"...left my home in Georgia, 'n headed for the "Frisco" Bay...
User currently offlineZANL188 From United States of America, joined Oct 2006, 3516 posts, RR: 0
Reply 14, posted (5 years 3 weeks 6 days 10 hours ago) and read 8029 times:
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Quoting Plainplane (Reply 12):
I am wondering the same. However I am unsure if the high amount of cycles this aircraft had would be a factor in determining that.

I believe resmelting the aluminum makes high cycles a non factor.



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User currently offlineTrigged From United States of America, joined Mar 2005, 539 posts, RR: 0
Reply 15, posted (5 years 3 weeks 6 days 8 hours ago) and read 7167 times:



Quoting ZANL188 (Reply 14):
I believe resmelting the aluminum makes high cycles a non factor.

True. Once you melt the aluminum, you remove all of the grain structure that is part of the cycle problem. Once you melt it down and recast, you are forming new grain structure and therefore restarting the process. The problem is with the alloy. Unless you test each piece that you put in the smelter, you come up with a new alloy that may not be suitable for aircraft grade parts. Some is 7xxx series, some 2xxx series, etc. You basically make a totally new alloy once you melt it all down. The aluminum blocks for engines and other parts are not as dependent on the alloy as the high cycle alloy used for the skin and other parts for an aircraft.

If you crack an engine block on the highway from overheating, you pull over to the side of the road, get out and cuss while you call a tow truck. You crack a wing spar at FL350, you have invented the manned lawn dart. The quality control on material properties, and therefore the alloy content/quantity is MUCH more stringent on aircraft related parts.


User currently offlinePlainplane From United States of America, joined Mar 2008, 837 posts, RR: 1
Reply 16, posted (5 years 3 weeks 6 days 8 hours ago) and read 7167 times:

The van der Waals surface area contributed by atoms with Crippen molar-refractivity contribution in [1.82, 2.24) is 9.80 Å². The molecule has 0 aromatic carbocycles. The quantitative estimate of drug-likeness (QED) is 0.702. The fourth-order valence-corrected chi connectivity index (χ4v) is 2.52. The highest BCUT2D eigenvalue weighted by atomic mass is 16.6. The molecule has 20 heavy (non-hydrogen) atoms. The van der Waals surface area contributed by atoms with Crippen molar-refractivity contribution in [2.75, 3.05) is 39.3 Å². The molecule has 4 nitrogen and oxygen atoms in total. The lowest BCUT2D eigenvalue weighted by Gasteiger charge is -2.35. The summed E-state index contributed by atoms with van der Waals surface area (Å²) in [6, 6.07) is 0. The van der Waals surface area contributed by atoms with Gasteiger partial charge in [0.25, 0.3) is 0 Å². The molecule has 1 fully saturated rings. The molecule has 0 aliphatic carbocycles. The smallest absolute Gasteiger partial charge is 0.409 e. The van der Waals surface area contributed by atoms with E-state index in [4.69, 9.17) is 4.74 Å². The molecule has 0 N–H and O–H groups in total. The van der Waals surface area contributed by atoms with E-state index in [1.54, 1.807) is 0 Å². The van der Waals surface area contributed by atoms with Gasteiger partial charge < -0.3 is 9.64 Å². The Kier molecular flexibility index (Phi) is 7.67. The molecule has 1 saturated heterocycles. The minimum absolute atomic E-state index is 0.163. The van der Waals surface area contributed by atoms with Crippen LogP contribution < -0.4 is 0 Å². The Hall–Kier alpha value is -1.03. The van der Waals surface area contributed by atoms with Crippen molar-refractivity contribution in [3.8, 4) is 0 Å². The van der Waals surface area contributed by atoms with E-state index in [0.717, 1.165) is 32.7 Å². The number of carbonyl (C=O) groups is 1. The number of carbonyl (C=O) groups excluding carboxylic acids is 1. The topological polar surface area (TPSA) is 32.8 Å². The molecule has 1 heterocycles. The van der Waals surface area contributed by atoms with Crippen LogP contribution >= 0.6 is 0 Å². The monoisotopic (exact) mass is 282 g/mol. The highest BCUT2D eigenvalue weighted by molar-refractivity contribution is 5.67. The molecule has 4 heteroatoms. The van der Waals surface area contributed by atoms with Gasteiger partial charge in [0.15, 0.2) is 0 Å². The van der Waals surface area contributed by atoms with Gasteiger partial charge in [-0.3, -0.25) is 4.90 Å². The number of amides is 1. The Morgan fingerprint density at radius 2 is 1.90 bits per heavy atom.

Quoting ZANL188 (Reply 14):
I believe resmelting the aluminum makes high cycles a non factor.

It is very sad to think that is what happens to many planes.

To my understanding there are plans to scrap more of JAL's early 767s, can someone confirm?


User currently offlineLotsamiles From United States of America, joined May 2005, 323 posts, RR: 0
Reply 17, posted (5 years 3 weeks 6 days 7 hours ago) and read 6658 times:



Quoting Plainplane (Reply 16):
To my understanding there are plans to scrap more of JAL's early 767s, can someone confirm?

Another is being scrapped at Victorville Aerospace right now.


User currently offlineZANL188 From United States of America, joined Oct 2006, 3516 posts, RR: 0
Reply 18, posted (5 years 3 weeks 6 days 7 hours ago) and read 6606 times:
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Quoting Plainplane (Reply 16):
It is very sad to think that is what happens to many planes.

If you're an airplane, ending up in scrap yard after safely hauling millions of passengers is a good end and a job well done.....



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User currently offlinePellegrine From United States of America, joined Mar 2007, 2421 posts, RR: 8
Reply 19, posted (5 years 3 weeks 6 days 7 hours ago) and read 6558 times:



Quoting Plainplane (Thread starter):
Pellegrine, here is a photo of the aircraft:

Why thank you.  Smile

Quoting Plainplane (Thread starter):
Since I took the photo, the control surfaces and nose cone have been removed. The aircraft had moved to the far corner of the airport next to N279AX, but now it has mysteriously disappeared.